It came with a reflection on loneliness: "Loneliness. There's a taboo about loneliness. I listened to a fair bit of Desert Island Discs, having discovered an archive on the BBC iplayer. It's about loneliness. People venture a CV, happy memories from their life. Sadly, with loneliness, it's a question of 'but what about now?'. It's terrible to have to abandon decent plans because there aren't enough people or just wish someone would talk to you, or watch lovers arm in arm and wish that they'd fall down a manhole, or whatever. 
Go to a garden, loneliness becomes loveliness." 

AMEN TO THAT! 

This was prompted by a request from Cambridge Sustainable Food if we might be interested in our garden being a part of work to combat loneliness - particularly in older people - through food and food-related stuff. Charlotte asked the members, through the mailing list, how we felt about it...


Back to the present & food - here are some colourful harvest pics!




It was also a great year for tomatoes - the polytunnel was at its best! Spot chillies in the foreground, basil down the edge, peppers and cucumbers down the left-hand bed.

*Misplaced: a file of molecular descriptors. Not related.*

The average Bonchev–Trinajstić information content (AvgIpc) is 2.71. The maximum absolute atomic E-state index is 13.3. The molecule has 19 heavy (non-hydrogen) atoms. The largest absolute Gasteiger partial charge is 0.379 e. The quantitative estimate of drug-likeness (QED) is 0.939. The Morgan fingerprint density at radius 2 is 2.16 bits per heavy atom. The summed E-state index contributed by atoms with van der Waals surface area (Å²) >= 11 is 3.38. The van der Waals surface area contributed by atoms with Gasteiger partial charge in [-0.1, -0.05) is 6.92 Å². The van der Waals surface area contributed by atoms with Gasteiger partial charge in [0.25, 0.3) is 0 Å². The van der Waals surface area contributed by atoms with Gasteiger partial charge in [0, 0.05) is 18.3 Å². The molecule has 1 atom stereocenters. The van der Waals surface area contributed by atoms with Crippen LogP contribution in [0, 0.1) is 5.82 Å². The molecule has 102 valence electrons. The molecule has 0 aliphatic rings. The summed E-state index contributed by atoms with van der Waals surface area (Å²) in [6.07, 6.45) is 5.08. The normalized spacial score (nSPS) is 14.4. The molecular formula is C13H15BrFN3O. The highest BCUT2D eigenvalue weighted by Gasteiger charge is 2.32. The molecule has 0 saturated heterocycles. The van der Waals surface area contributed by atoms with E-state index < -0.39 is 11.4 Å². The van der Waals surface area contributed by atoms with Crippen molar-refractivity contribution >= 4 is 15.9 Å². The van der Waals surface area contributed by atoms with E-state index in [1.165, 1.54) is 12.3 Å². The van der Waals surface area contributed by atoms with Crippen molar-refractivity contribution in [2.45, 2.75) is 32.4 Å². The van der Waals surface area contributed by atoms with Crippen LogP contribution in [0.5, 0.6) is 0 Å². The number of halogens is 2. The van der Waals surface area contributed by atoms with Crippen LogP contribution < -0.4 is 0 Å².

FROM THE ARCHIVE Throwback to older posts relating to the heritage wheat we grew one summer... pictures of a lovely day at Lode Farm with Cropshare.




Volunteers relax on a trailer ride back to house after weeding leeks... 



Trying the threshing, which wasn't 100% successful so some hand sorting was required. The winnowing machine was playing up, probably due to spiders webs inside it collecting the chaff - some tried to do it by hand but no wind to help. Lovely food and company distracted us from trying to do any more. 






Our wheat joined the other "Old Burwell" wheat grown in Cambridgeshire and was then sent back to join the stock pile that everyone had grown.

Sunday, 23 September 2018

BBC radio interview and photos

We have the link to the BBC Cambridge radio interview with our coordinator Charlotte! You can play it wherever you are. Charlotte represented the Garden at Earth Day celebrations in Cambridge with a colourful - and fitting - costume. She is such an inspiration to all of us.


Pic: Elena Moses

We have been sent pictures of Empty Common at different stages of its growth by Elena Moses, a keen environmentalist and photographer who has been a good friend of the Garden for many years.


Early days, well before this blog started


Another view of the garden before we took over

The garden in full swing


Then came the polytunnel!


Plastic bottles make good cloches

The heritage wheat we sowed 

Burwell wheat

Polytunnel bloom

Veggies do have pretty flowers

Tomatoes ripening in the polytunnel

Charlotte talks to a volunteer

More photos to follow. Happy Gardening, wherever you are!